The city of Sandnes is located at the base of the Stavanger Peninsula, about 15 kilometres (9.3 mi) south of the city of Stavanger, and these two cities have expanded so as to form a conurbation. The municipality of Sola is located to the west, Klepp and Time to the south, and Gjesdal and Forsand to the east. The fjord Gandsfjorden is situated north-south and ends in the centre of Sandnes. The international airport for Sandnes/Stavanger is situated in Sola. The Gandsfjorden runs along the western side of the municipality and the Høgsfjorden runs along the east side of the municipality.

The city-municipality of Sandnes is divided into 13 boroughs: Austrått, Figgjo, Ganddal, Hana, Høle, Lura, Malmheim og Soma, Riska, Sandved, Stangeland, Sviland, and Trones og Sentrum.

The landscape of the Sandnes and Stavanger region is quite flat. On the long west coast there are several beaches and further inland the land is raised to form low plains with some small peaks rising up to 400 to 500 metres (1,300 to 1,600 ft) above sea level. From Stavanger and Sandnes it is approximately one hour by car to alpine and skiing resorts. In Sandnes there are some easily accessible small mountain peaks, such as Dalsnuten and Lifjell, with a view over the Sandnes/Stavanger area. The renowned Lysefjorden is also easily accessible by car or boat. The lake Frøylandsvatnet, the river Figgjoelva, and the mountain Hanafjellet are all located in Sandnes.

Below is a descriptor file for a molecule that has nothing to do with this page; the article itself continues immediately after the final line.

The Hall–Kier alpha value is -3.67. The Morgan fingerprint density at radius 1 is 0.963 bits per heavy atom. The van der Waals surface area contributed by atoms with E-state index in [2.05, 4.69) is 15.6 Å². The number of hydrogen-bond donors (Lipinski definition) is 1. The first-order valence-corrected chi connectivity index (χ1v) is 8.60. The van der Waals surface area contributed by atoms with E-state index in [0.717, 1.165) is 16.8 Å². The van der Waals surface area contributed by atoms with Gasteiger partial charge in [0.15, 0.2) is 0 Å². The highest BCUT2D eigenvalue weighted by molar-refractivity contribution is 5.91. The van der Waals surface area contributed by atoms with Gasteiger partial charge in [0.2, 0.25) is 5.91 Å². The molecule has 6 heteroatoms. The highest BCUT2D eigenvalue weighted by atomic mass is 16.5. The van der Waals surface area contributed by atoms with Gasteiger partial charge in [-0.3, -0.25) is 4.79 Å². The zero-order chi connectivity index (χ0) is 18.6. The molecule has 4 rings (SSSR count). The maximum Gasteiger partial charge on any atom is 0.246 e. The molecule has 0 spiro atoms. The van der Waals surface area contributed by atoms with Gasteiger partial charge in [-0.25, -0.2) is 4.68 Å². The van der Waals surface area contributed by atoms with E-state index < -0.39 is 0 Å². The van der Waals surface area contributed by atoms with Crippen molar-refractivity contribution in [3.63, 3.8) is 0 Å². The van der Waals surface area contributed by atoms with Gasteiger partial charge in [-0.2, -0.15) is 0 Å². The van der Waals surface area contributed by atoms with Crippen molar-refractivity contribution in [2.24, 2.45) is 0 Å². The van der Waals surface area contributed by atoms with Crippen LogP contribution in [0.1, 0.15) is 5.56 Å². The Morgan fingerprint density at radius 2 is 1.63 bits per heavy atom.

Sandnes is located on the west coast of Norway. Here are some distances from Sandnes to other major cities in Norway:

2016 Nord-Jæren municipality debates[edit]

The Storting decided in 2013/2014 that the number of municipalities in Norway has to be lowered. The process is as of 26 May was still ongoing, with the last ballot to be counted on 30 May. If the municipalities of Sandnes, Stavanger and Sola merges, the new municipality will be called Nord-Jæren, after the geographic location of the three municipalities. The city council have said no to this merging, but the majority of the parties in the city council will with the people's opinion, in other words, if the result of the elections on 30 May says no, the grand majority of parties will also vote no for the merging to be decided and sent to the Fylkesmann (County Governor), and with that, end the Nord-Jæren debates. In the case of a no to the merging, an alternative solution is to merge Sandnes with the municipality of Forsand. Gjesdal municipality was a part of what the politicians call the "neighbour's talk", but the conversations between Sandnes and Gjesdal ended as an argument regarding tax on property. Sandnes did not want to introduce this tax, but Gjesdal did.

Sandnes is in a Norwegian perspective, a very well-run municipality.{


All municipalities in Norway, including Sandnes, are responsible for primary education (through 10th grade), outpatient health services, senior citizen services, unemployment and other social services, zoning, economic development, and municipal roads. The municipality is governed by a municipal council of elected representatives, which in turn elect a mayor.

Municipal council[edit]

The municipal council (Kommunestyre) of Sandnes is made up of 49 representatives that are elected to four year terms. Currently, the party breakdown is as follows:[8]

Sandnes Kommunestyre 2015–2019
Party Name Name in Norwegian Number of
 Labour PartyArbeiderpartiet18
 Progress PartyFremskrittspartiet12
 Conservative PartyHøyre8
 Christian Democratic PartyKristelig Folkeparti5
 Green PartyMiljøpartiet De Grønne1
 Centre PartySenterpartiet2
 Socialist Left PartySosialistisk Venstreparti1
 Liberal PartyVenstre2
Total number of members:49

Media gallery[edit]


Historical population
Source: Statistics Norway